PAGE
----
Construction sites are not the most pleasant places for both the workers and those around them. They create lots of noise [machinery], smells [ah, roof tar!] and debris [smoke, ash, fumes, etc.]. But fear not. There are many ways for a construction site to be managed that can decrease all of these effects on the surrounding area and its inhabitants and diminish the pollution created by the building process.
- Is there a chalky smell in your home or apartment after construction is finished? This is caused by dust buildup. This isn’t your average dust. It’s not dead skin or hair (eww!) but is rather , material shavings from materials like Sheetrock or ceramic tile. When ceramic tile is being cut for a bathroom, for example, the dust gets trapped in the ventilation. Or how about when you go through the final sanding process after mudding your drywall. First, trying to cover your furntiture, beds, countertops (anything you come into contat with on a daily basis) with a nice layer of Visqueen (that heavy duty plastic meant to keep your stuff safe. I also recommend buying a canister vacuum to get the dust out or suck it all in but then be sure to empty the canister in an outdoor area (not in the same place you just cleaned up).. Sometimes, you just have to let the vacuum remain in one place for 30 seconds in order to attract all the dust.
- How do you handle noise pollution? Just because workers are up bright and shiny at 7 am doesn’t mean that the neighbors are ready to face the day. Loud equipment, delivery trucks and the ever-dreaded jackhammer create a most undesirable symphony that is simply diffiult to avoid. But, there are ways to alleviate the problem. Creating a construction plan that allows for the loudest of jobs to be executed during the middle to the end of the day helps for sure and reminding staff that everyone does not appreciate the latest in salsa or R&B.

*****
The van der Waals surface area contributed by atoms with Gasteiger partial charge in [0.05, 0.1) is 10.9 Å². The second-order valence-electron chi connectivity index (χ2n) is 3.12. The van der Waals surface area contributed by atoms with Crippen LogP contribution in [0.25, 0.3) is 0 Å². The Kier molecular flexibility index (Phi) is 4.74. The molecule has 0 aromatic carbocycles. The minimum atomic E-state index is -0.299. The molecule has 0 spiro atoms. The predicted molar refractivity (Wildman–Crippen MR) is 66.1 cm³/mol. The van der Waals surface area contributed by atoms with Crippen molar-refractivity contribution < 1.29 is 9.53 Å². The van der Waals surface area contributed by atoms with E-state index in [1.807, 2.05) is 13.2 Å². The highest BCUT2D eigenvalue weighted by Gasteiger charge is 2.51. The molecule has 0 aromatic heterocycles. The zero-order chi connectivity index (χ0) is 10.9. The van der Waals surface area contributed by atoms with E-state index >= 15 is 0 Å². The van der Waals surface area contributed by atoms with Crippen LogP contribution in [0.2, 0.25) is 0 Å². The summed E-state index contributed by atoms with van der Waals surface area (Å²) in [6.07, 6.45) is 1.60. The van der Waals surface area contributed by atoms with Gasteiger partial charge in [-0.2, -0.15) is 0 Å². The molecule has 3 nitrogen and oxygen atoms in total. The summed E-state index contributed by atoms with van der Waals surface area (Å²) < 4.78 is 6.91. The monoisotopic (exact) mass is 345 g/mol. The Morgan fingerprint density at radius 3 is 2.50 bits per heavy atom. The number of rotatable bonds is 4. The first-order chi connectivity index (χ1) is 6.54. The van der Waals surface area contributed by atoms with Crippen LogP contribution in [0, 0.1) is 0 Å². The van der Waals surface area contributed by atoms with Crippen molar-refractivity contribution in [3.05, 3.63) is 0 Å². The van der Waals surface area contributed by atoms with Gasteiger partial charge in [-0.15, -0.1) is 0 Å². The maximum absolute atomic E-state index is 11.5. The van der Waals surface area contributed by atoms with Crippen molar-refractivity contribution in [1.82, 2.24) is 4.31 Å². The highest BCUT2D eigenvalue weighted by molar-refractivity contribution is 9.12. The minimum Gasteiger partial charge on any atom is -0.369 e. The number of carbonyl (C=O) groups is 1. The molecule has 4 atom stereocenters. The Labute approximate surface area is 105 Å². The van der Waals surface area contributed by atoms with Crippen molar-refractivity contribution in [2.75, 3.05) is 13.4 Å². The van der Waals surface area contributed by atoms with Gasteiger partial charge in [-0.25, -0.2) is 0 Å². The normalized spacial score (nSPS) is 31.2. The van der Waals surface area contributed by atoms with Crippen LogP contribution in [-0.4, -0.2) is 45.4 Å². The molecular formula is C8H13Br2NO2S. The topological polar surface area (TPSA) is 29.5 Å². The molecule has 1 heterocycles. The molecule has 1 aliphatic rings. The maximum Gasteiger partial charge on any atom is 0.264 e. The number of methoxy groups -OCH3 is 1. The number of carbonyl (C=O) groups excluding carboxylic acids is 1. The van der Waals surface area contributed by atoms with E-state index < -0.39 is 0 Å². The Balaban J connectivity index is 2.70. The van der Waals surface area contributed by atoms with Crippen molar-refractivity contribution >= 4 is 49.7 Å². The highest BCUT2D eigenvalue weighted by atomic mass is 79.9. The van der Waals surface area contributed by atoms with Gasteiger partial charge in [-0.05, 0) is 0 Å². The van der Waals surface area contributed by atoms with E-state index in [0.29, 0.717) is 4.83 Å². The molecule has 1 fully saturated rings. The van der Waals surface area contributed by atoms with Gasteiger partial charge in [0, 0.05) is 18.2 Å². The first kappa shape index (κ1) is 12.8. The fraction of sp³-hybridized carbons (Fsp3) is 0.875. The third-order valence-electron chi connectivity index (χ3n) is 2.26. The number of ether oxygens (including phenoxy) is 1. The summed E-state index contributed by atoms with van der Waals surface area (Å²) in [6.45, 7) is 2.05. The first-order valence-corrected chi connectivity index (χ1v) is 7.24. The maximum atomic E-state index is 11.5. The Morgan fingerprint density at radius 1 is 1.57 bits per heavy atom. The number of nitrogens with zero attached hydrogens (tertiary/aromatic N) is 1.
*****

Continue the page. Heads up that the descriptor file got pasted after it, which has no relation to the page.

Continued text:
- The garbage accumulated on a construction site is made up of food, bottles, construction debris, and general packaging. Creating a recycling program helps to separate this debris. Garbage pickup on a site can be expensive, so by setting up a recycling program you don’t incur the costs of added containers and you help alleviate those back-to-back days of paella delivery. Some cities even pay you for your recycled bottles. Another way to alleviate the amount of garbage is to provide your workers with metal bottles, such as a Sigg (mysigg.com). These bottles are reusable, can be dropped from high heights without being damaged and save the environment.
- Some common construction smells also include gasses and fumes. These come from paints, treated woods, some metals, old toilets, and even the construction equipment. The machines used on a construction site tend to run on gas which releases black clouds of smoke into the air. Many cities and states have made the use of machines that create these gas clouds illegal, so it is good practice to look into the more efficient and friendly alternatives. The fumes can also come from paints. High-VOC (volatile organic compound) paints tend to release noxious odors that damage brain cells and release harmful gasses into the environment. Low-VOC paint is the same price as the high-VOC paint, lasts just as long, and is just as durable, so why not make the switch?
- Another odor causing element of a construction site is standing water. Puddles and small pools can form during the excavation process (which releases unpleasant smells into the air ras well) and these pools, when left sitting for too long, begin to smell sulfurous. This is especially true is places like Miami which is situated right on top of its water table. These puddles should be drained from time to time in order to avoid them becoming either a stink pool or a breeding ground for insects such as mosquitoes.
http://www.rez.org/2012/01/the-smell-of-a-construction-site/ http://www.cambridge.gov.uk/ccm/navigation/environment-and-recycling/pollution-noise-and-nuisance/ http://www.querrey.com/assets/attachments/15.pdf http://www.adbio.com/catalogs/BioWorld-Odor-Control-Catalog.pdf http://www.lhsfna.org/files/bpguide.pdf http://cfpub.epa.gov/npdes/stormwater/swppp.cfm
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